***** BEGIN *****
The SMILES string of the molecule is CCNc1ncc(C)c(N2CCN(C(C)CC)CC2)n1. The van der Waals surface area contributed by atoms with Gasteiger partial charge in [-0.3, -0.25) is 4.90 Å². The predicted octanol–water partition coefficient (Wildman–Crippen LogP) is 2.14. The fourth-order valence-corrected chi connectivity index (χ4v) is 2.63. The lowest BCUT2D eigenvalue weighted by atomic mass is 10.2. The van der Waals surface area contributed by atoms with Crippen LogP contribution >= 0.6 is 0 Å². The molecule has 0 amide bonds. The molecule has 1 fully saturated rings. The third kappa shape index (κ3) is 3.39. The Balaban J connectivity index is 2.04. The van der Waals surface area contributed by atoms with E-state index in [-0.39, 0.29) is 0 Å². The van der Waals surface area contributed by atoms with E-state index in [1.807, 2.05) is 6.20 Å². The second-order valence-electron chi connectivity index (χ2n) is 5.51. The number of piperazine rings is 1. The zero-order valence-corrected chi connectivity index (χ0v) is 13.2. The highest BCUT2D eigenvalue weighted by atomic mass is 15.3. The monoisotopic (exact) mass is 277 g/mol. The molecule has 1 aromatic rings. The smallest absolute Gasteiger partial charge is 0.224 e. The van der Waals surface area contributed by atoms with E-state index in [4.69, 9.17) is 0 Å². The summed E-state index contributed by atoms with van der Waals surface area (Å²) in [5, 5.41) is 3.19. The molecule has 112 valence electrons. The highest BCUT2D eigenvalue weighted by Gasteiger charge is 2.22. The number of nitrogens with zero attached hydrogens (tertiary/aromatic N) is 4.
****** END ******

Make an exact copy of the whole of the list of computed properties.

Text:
The SMILES string of the molecule is CCNc1ncc(C)c(N2CCN(C(C)CC)CC2)n1. The van der Waals surface area contributed by atoms with Gasteiger partial charge in [-0.3, -0.25) is 4.90 Å². The predicted octanol–water partition coefficient (Wildman–Crippen LogP) is 2.14. The fourth-order valence-corrected chi connectivity index (χ4v) is 2.63. The lowest BCUT2D eigenvalue weighted by atomic mass is 10.2. The van der Waals surface area contributed by atoms with Crippen LogP contribution >= 0.6 is 0 Å². The molecule has 0 amide bonds. The molecule has 1 fully saturated rings. The third kappa shape index (κ3) is 3.39. The Balaban J connectivity index is 2.04. The van der Waals surface area contributed by atoms with E-state index in [-0.39, 0.29) is 0 Å². The van der Waals surface area contributed by atoms with E-state index in [1.807, 2.05) is 6.20 Å². The second-order valence-electron chi connectivity index (χ2n) is 5.51. The number of piperazine rings is 1. The zero-order valence-corrected chi connectivity index (χ0v) is 13.2. The highest BCUT2D eigenvalue weighted by atomic mass is 15.3. The monoisotopic (exact) mass is 277 g/mol. The molecule has 1 aromatic rings. The smallest absolute Gasteiger partial charge is 0.224 e. The van der Waals surface area contributed by atoms with E-state index in [4.69, 9.17) is 0 Å². The summed E-state index contributed by atoms with van der Waals surface area (Å²) in [5, 5.41) is 3.19. The molecule has 112 valence electrons. The highest BCUT2D eigenvalue weighted by Gasteiger charge is 2.22. The number of nitrogens with zero attached hydrogens (tertiary/aromatic N) is 4.